A notorious hacker collective gave Wikileaks a scare late Wednesday night, hijacking the organization’s front page and making it appear as though the site itself had been seriously compromised. The group, known as OurMine, openly mocked Wikileaks on its own homepage, claiming they “hacked” the site. However, the truth is a little more complicated.
OurMine, which has made a name for itself by taking over the Twitter accounts major tech celebrities like Mark Zuckerberg and even brands like the NFL and HBO, didn’t actually hack the Wikileaks servers. Instead, they targeted the domain name server that translates the web address (in this case, Wikileaks.org) into the IP address of the actual website. By hijacking the DNS, OurMine was able to reroute web traffic from the Wikileaks homepage onto its own server, where it displayed the taunting text.
“Anonymous, remember when you tried to dox us with fake information for attacking Wikileaks?” OurMine’s message reads. “There we go! One group beat you all! #WikileaksHack lets get it trending on Twitter!”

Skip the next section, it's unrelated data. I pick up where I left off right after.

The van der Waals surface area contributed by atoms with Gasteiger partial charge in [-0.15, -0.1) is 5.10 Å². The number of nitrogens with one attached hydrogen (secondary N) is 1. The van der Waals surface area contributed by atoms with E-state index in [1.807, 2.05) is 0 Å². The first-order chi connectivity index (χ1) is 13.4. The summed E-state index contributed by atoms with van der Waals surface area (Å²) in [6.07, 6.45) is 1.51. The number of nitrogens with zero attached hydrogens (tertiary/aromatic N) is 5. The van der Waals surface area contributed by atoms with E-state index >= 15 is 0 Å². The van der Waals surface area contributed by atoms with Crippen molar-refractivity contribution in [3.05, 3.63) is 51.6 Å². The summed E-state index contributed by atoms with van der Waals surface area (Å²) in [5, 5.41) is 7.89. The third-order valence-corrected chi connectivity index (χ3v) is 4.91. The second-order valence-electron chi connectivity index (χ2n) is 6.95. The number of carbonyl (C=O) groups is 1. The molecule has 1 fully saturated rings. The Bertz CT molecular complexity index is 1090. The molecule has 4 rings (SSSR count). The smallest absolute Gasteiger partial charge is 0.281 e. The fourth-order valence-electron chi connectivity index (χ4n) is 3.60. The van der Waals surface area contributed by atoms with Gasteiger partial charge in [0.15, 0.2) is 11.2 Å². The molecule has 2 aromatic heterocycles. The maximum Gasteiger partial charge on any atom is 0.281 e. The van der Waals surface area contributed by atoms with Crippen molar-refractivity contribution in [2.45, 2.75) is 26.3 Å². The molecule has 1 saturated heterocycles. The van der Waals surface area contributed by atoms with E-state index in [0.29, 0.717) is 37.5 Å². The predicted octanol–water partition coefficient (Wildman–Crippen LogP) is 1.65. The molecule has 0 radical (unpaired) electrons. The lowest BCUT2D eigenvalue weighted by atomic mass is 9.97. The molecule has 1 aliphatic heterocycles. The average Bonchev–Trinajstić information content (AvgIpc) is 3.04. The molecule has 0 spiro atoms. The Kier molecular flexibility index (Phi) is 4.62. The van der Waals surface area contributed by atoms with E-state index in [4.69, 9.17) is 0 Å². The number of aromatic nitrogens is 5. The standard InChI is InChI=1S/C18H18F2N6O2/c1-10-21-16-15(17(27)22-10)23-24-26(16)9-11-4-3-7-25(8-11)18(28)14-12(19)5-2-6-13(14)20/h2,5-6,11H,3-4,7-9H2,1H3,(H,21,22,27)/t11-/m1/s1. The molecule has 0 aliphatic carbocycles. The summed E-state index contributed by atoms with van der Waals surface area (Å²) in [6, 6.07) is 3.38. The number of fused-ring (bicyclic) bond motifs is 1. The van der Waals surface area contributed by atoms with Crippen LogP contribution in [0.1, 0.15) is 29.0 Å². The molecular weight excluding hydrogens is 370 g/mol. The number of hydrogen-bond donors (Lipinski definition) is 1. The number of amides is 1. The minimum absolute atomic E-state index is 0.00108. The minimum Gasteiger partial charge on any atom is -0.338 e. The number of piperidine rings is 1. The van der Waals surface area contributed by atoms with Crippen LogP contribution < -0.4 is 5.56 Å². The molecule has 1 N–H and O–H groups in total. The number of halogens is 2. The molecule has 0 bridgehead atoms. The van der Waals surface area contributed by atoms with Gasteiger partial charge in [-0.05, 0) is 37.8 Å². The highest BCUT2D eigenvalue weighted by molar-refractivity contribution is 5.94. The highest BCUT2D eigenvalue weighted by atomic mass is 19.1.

Wikileaks was quick to debunk the “hack,” calling it “fake news” while noting that none of the organization’s information or servers had actually been breached by anyone. The site’s DNS woes were sorted out shortly thereafter, and the site is now back to normal as of this writing.
It would seem that the motive for the “hack” was simply to give Wikileaks a scare, as OurMine doesn’t appear to have attempted to do any actual damage. The hackers fancy themselves a “security group,” and often leave their email and Twitter handle on properties they breach in an attempt to attract clients who want to better their security. I’m not terribly certain that exploiting Twitter celebs and attacking websites is the best way to do that, but hey, to each their own.